By Yusef Taylor, @FlexDan_YT
A claim being widely circulated on social media platforms including WhatsApp and Facebook is suggesting “300K votes obtained by Jammeh in 2011 but lost in 2016 [were] re-added to the register in 2021”.
The claim is raising concerns about the credibility of the 2021 presidential election which has already been disputed by some opposition parties – the Gambian Supreme Court recently dismissed a legal challenge to President Adama Barrow’s recent election victory.
FactCheck: The data used in this Fact Check starts with the 1996 Presidential Election and ends with the 2021 Presidential Elections. The IEC starts an entirely new voter register every 10 years and conducts Supplementary Voter Registration before every major election.
300k Voters’ Cards Burnt in 2016 Dropped Voter Turnout
One of the queries raised by the viral message argues that “in 2016, 300K cards belonging to the APRC were claimed to have been burnt in their bureau before the elections. The exclusion of these supposed 300K voters presumably dropped the voter turnout in 2016 to 59.36%”.
When the data is looked at in isolation the argument that voter turnout dropped from 83% in 2011 to 59% in 2016 appears to raise reasonable suspicion. However, when the data is looked at holistically it can be seen that voter turnout was also 59% in 2006 when there was a supplementary voter registration exercise.
Since there were no reports of mass burning of voter’s cards in 2006 the identical voter turnout of 59% for both 2016 and 2006 indicates something else which is common to both years. The table below shows that the two years when there was supplementary voter registration, voter turnout has been below 60% and all years when there has been a fresh voter registration, voter turnout has been greater than 80%.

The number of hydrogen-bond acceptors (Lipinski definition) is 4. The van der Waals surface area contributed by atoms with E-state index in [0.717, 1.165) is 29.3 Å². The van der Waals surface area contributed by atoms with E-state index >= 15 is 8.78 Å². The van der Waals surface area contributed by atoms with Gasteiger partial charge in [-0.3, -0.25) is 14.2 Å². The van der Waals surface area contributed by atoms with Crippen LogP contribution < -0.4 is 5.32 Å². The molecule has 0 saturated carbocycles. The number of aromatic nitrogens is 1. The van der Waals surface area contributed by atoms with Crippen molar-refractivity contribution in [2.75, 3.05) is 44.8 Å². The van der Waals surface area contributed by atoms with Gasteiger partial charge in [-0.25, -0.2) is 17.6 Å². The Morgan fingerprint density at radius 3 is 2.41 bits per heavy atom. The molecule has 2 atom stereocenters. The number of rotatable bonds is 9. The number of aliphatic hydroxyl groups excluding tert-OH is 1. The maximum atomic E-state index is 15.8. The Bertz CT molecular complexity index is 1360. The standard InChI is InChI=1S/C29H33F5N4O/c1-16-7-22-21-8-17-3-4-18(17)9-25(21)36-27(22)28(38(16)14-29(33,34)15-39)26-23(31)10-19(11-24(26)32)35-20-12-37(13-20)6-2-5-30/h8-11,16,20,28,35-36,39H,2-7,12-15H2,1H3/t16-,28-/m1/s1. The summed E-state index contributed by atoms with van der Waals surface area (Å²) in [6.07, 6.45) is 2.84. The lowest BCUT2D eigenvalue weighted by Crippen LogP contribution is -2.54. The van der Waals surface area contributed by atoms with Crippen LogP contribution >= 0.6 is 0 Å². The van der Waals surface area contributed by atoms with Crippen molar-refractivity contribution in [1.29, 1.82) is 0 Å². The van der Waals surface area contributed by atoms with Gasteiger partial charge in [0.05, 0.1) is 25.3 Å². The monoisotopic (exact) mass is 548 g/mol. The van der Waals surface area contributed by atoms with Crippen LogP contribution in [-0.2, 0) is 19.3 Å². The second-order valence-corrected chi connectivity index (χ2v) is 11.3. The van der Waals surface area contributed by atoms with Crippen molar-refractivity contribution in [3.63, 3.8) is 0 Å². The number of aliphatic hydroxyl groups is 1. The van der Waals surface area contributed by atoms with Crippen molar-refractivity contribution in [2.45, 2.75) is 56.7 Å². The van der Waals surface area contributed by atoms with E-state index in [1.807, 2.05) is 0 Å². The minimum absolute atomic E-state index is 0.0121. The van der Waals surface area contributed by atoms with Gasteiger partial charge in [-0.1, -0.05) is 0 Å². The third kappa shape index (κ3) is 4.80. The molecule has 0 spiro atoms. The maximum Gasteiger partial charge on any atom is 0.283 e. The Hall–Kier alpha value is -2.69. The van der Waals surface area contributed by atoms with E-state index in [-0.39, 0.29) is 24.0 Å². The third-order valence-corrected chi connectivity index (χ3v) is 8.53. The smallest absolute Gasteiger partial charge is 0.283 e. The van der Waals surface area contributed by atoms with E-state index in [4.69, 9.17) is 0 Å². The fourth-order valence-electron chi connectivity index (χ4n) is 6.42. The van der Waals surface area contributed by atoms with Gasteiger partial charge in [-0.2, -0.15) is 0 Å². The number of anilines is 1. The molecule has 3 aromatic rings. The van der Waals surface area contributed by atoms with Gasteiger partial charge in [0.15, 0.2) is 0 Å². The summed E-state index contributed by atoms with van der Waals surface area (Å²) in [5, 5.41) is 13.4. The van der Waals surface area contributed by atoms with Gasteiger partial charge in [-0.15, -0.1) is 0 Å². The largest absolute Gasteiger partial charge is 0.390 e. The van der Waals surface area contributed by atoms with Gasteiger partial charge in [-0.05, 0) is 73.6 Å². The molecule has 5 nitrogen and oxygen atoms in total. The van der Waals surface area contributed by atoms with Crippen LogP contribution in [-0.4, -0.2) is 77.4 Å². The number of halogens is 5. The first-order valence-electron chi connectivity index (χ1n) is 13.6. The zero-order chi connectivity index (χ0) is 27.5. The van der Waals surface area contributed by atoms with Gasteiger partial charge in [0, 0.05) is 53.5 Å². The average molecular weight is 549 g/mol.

This underlines that whenever there is a new voter register there has been a high voter turnout and whenever there is a supplementary voter register, voter turnout has been low.
|Year||Registered Voters||Increase in Reg. Voters||Votes Cast||Voter Turnout||Description|
|2021||962,157||75,579||859,567||89%||New Voter Register|
|2016||886,578||89,649||525,963||59%||Supplementary Voter Register|
|2011||796,929||126,593||657,787||83%||New Voter Register|
|2006||670,336||161,035||392,685||59%||Supplementary Voter Register|
|2001||509,301||62,760||457,484||90%||New Voter Register|
|1996||446,541||394,537||88%||IPC Created the Voter Register|
Compilation of Election Data Accessed at IEC Website (by Yusef Taylor).
Speaking to the Head of Communications at the Independent Electoral Commission (IEC), Mr Makan Khan he refuted the allegations which he says are “malicious” and contains “no iota of truth”.
According to Mr Khan to say that the 300,000 voters cards burnt in 2016 were used in the 2021 Presidential Elections “is misleading and malicious because the previous voters register is now expired and all voters’ cards from that register are obsolete”.
“The statement that those voters’ cards were used in the Presidential elections is malicious and there is no iota of truth in them.”
Speaking to Mr Khan he made me understand that previous voters’ cards cannot be used in future elections. This message was reiterated on the day that the IEC launched its voters’ registration drive.
On 28th May 2021 the IEC held a press briefing with members of the media to launch its voters registration campaign. At around the 6mins and 40 secs mark the IEC Chairperson Alieu Momarr Njai announced that “the previous General Voter Registration was conducted in 2011. There was one supplementary registration done in 2016”.
IEC’s Chief Election Officer (CEO) Mr Sambujang Njie also informed the media at [around the 30 mins mark] that “by tomorrow [29th May 2021] the existing voters’ cards will be declared nullified. So, the cards you are having today has some few hours to expire.”
Mr Njie elaborated to explain “that all Gambians from Banjul across the country should go and get a new voter’s card to be able to participate in the upcoming elections be it Presidential Elections, National Assembly Elections, Local Government elections (that is Mayors and Councilors or Chairpersons) and By-Elections in the future.”
Towards the latter stages of the press conference [around 1hour mark], IEC Staff conducted a demonstration of how a voter’s card is issued. One of the main differences between the previous and current voters cards highlighted by the IEC is that all new voters’ cards contain the signature of the current IEC Chairperson Alieu Momar Njai. The previous Voters Cards which are now expired contained the signature of previous IEC Chairperson Mr Mustapha Carayol.
Verdict: According to the IEC only voters cards included in the new Voters Register can be used to vote. All voters’ cards in the previous voter’s register can no longer be used. Therefore, insinuations that 300k Voters Cards obtained by former President Jammeh in 2011 were added to the register in 2021 is false.